Keeping your WordPress site updated is critical
In recent weeks, I’ve been very busy cleaning up hacked websites for clients. Like most business owners, we are many times too busy to keep an eye on those pesky updates needed to keep our sites safe. Who has time for updating? Well, this has resulted in very expensive fixes. Moving hosting, complete site and database rebuilds, erroneous and harmful links on google (some with pornographic titles). It has brought to my attention that many of my clients need help with this problem, and soon!
Ignoring WordPress maintenance updates leaves your site vulnerable – I can now offer to do this for you with a new WordPress Care Plan.
Click here for pricing and details.
Can you do these updates on your own? YES! Here’s what you need to do:
Please note that some hosting companies will offer auto-updates for WordPress. I don’t recommend this method simply because they do not check to make sure things are working after these updates occur. The manual method, described below, is much safer. If you choose auto updates, do not use that setting on THEMES. See more about that below. Also, here’s a link to my WordPress Care Plan FAQs. Answers to questions you might have may be found there.
1. Make sure you back up your database and all your site files prior to updating. Here are details on WordPress.org as well. I recommend using BackupBuddy. This is $80 annually. It can be purchased here. You need to make yourself familiar with not only backing up but also restoring your site. Always check with your hosting company to see if they offer a back up for you. Call and find out. Most do not do this as a routine service. All hosting companies vary.
2. After you back up your site, first check to see if you need to update WordPress. If so, do that update first.
3. Then, update any themes that say they need updating. The exception to that rule would be your active theme. Under APPEARANCE, THEMES, it will tell you which one is active. Do NOT update or you will lose all your theme customizations.
4. Next, update any plugins that require an update. If anything doesn’t work, make sure you know how to restore from your back up!
5. Empty your spam comment folder. This can have all kinds of awful links in it. If you have comments active on your site, sign up for Akismet to help filter these. Make sure your comments are set to require your approval before appearing on your site. In most cases, I have set it up this way. Better yet, if you don’t need comments, disable them. Again, many of you already have comments turned off in your original design.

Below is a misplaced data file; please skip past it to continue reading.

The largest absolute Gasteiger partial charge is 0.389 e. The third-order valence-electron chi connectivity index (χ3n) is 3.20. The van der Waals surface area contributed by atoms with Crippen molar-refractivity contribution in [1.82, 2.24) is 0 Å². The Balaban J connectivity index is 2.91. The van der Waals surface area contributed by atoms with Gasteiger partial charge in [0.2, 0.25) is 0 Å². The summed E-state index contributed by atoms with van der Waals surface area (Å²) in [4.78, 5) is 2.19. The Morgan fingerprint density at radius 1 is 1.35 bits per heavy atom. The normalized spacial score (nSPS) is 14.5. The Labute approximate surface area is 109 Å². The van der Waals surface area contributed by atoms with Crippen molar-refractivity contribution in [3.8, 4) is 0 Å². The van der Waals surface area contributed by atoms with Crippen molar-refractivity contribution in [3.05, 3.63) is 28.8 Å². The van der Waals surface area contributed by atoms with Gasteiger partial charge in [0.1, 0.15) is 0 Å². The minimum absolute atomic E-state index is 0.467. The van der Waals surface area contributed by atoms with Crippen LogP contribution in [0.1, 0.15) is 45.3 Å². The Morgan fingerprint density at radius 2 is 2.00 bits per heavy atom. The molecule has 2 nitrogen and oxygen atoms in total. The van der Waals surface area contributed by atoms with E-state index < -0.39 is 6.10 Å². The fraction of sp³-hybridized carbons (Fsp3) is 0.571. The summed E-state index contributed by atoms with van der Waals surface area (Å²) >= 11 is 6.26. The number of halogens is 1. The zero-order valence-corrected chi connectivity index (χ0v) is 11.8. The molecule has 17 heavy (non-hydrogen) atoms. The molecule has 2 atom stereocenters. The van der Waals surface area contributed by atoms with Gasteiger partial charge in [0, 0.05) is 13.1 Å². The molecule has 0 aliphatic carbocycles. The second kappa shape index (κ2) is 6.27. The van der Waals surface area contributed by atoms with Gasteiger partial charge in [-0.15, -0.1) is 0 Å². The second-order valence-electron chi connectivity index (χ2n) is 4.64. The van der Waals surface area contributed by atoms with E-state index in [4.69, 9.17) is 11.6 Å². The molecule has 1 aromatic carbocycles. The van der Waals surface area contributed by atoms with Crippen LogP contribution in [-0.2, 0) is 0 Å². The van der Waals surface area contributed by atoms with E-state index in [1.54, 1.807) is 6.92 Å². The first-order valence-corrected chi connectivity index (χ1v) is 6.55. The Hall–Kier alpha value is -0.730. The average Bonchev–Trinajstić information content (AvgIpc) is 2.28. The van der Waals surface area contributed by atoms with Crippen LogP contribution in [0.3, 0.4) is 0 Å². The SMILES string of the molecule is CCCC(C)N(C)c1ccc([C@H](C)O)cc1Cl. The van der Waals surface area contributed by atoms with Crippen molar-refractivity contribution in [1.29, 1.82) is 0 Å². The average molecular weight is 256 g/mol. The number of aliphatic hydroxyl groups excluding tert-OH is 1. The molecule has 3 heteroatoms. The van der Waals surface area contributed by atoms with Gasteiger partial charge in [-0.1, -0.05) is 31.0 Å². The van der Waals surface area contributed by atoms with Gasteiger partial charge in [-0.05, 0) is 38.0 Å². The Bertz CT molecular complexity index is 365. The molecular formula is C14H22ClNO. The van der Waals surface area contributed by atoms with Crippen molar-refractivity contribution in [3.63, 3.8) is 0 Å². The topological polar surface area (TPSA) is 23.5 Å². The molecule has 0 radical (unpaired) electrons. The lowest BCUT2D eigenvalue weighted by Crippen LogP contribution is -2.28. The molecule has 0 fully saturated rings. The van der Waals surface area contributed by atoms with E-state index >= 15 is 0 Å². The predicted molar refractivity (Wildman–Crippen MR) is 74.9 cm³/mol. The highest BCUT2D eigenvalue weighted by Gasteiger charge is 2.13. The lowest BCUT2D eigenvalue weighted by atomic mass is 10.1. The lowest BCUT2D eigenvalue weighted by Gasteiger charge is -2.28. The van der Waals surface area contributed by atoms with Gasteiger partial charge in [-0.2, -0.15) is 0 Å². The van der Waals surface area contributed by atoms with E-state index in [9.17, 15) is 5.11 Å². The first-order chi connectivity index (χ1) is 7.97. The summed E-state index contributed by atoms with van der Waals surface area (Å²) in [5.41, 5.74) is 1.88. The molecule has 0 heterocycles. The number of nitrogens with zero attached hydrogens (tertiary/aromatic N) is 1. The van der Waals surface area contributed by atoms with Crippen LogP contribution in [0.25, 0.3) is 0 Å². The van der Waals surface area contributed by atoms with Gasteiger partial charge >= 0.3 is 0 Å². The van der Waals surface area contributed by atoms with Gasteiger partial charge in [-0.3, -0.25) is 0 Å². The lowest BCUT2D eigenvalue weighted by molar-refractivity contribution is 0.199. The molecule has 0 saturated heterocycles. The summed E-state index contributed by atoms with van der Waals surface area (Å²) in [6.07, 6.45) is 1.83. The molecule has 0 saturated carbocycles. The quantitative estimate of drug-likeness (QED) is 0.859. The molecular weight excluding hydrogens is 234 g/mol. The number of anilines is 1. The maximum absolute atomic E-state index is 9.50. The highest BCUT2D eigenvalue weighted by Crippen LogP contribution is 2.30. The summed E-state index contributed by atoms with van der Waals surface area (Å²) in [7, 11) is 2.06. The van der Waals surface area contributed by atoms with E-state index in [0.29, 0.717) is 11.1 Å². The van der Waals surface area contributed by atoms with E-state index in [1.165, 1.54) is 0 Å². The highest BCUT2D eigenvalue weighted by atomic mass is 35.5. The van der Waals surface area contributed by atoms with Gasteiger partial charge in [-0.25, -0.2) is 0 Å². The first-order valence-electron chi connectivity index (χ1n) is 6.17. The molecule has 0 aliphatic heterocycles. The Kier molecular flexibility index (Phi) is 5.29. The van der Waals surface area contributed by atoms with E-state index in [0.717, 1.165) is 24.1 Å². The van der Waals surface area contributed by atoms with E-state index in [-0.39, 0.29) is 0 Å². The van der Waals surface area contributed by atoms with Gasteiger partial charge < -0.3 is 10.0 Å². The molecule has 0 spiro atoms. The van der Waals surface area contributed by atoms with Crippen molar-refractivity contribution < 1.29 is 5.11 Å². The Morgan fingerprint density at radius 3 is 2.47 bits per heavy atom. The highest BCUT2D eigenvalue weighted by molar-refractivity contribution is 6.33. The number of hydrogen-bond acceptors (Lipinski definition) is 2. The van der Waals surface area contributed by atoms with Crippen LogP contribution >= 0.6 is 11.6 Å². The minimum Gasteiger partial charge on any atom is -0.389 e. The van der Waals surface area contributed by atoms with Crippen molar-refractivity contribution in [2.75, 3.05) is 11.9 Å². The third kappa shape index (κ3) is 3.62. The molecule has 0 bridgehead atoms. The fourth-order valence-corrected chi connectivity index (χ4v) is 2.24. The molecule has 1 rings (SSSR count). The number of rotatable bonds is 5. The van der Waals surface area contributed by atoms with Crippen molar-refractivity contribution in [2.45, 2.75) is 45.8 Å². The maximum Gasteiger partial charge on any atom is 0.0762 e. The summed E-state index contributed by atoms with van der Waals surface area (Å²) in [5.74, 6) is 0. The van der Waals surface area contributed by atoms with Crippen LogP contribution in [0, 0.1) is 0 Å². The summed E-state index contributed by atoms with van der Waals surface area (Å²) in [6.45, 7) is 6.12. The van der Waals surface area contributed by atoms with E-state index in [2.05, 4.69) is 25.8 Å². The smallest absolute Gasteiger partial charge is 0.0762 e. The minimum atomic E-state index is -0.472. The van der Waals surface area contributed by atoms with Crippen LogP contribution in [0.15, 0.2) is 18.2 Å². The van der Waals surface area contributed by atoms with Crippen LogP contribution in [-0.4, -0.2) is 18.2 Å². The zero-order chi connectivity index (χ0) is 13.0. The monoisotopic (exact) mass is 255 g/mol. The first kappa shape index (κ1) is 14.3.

6. Install a plugin for virus scanning. I recommend WordFence. – block any IP addresses that routinely try to attack your site as ADMIN. WordFence has tutorials for all of this. Sucuri is also a great one. Both have free and premium versions. Call your hosting company and ask what they offer for security. Make sure to ask not only what they offer to monitor and update your site, but also what they offer to restore it if it gets compromised! SiteLock is commonly offered, but the basic package only lets you know you’ve been hacked and doesn’t restore your site.
I recommend doing these steps once a week to reduce your risk of a site hack. With my WordPress Care Plan, I will be giving sites weekly attention and backups will occur daily.
Other steps you can take:
- Make sure no one on your site had the username ADMIN. This is HUGE! Read more about this here.
- Use strong passwords. That doesn’t include anything on this list.
- Sign up for a Google Webmaster Tools account and monitor your site there.
- Sign up for a WordPress.com account (user only) and install JetPack on your site (it’s a plugin). You can add BRUTE PROTECT and other security features with this plugin.
- Contact your hosting company and find out EXACTLY what they offer for backups, malware & virus scanning, and most importantly, RESTORING YOUR SITE. Don’t assume they are providing any of that.
Can you ask WebCami for help if you update on your own and still get hacked or have something go wrong?
Of course, I will. I will help in any way I can. Hourly rates will apply.
But, if this to-do list looks too daunting, please consider my new WordPress Care Plan and let me take care of this for you!